I initiated and ran this 5-year project to promote the conservation efforts in the Bale Mountains National Park, Ethiopia. My objective was to document the largely unknown diversity of the Bale Mountains, and make more people aware of their beauty, through a book, articles, a photo exhibit and lectures.
The President of Federal Democratic Republic of Ethiopia, Mr Girma Wolde Giorgis prefaced the book, along with the former director of the International League of Conservation Photographers, Ms Cristina Mittermeier (“Les Montagnes de Balé, une richesse insoupçonnée au coeur de l’Ethiopie”, 2009, 168 pp, Editions Berger). A photo exhibit toured in Europe in 2008 and 2009, after which it was sent to the Bale Mountains National Park to help with its education programs.
Support to the project came from the Frankfurt Zoological Society (Germany), the Regional Government of Oromia (Ethiopia), the Bale Mountains National Park (Ethiopia), the Fondation de France/Bourse Déclics Jeunes (France), Ministère de la Jeunesse des Sports et de la Vie Associative/Bourse Défi Jeunes (France), Ethiopian Airlines (Ethiopia), Lowepro (USA), among many others.
The Bale Mountains National Park (Ethiopia) was created in 1974, but was never officially gazetted. It was about to collapse in 2004 when the Frankfurt Zoological Society undertook to strengthen it, along with the Ethiopian Governement and other NGO’s, building up a long term management plan that was to take into account local people’s needs.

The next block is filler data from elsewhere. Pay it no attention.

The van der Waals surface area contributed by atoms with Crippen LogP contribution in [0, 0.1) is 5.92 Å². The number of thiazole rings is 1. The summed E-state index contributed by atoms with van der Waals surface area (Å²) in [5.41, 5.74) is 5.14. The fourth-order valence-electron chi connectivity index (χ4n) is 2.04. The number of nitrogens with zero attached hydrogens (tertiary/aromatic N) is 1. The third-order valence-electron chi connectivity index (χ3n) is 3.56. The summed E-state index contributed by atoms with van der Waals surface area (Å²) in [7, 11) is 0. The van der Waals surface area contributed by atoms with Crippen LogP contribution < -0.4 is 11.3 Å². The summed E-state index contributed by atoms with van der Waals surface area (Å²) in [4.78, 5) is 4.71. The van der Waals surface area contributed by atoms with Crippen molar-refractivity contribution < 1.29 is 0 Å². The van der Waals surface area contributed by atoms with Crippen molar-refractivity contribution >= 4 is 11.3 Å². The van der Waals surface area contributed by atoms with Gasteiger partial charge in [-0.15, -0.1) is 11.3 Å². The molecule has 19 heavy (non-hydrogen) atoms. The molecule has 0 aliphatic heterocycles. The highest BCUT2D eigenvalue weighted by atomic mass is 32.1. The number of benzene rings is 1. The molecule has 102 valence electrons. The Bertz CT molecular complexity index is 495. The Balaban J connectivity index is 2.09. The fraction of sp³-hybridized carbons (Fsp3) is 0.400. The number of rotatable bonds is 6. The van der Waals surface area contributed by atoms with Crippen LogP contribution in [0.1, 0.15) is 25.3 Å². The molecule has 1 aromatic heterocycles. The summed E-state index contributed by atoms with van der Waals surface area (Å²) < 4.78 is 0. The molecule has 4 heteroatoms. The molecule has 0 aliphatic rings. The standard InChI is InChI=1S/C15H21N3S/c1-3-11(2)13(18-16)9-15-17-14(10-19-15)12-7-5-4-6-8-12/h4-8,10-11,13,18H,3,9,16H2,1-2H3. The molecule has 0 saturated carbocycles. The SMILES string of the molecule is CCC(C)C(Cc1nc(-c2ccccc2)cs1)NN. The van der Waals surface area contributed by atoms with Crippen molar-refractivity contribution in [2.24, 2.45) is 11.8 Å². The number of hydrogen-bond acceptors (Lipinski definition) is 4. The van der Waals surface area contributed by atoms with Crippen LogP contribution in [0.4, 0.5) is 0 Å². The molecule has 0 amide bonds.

The conservation challenge is typical of biodiversity-rich developing countries. In thirty years, the population grew from nothing up to 40,000 and just on the plateau the livestock expanded from a few scattered animals seasonally to over 170,000.
Meanwhile, more than 11 million people depend directly on the water flowing from the Bale Mountains. But the overuse of natural resources up in altitude affects people’s well being downstream and all the way to Somalia. If nothing is done, the unsustainable exploitation of grass, wood, water and space will lead to tragic and lasting impoverishment of human populations, locally and in many places of the Horn of Africa.
The real challenge is to protect the astounding biodiversity of the Bale Mountains, while making conservation programs benefit the local population, as an economic alternative ; and to prove that it is protected that natural resources are most valuable on the long run. By succeeding, maybe we will avoid the lost of one the most remarkable natural heritage there is on our planet.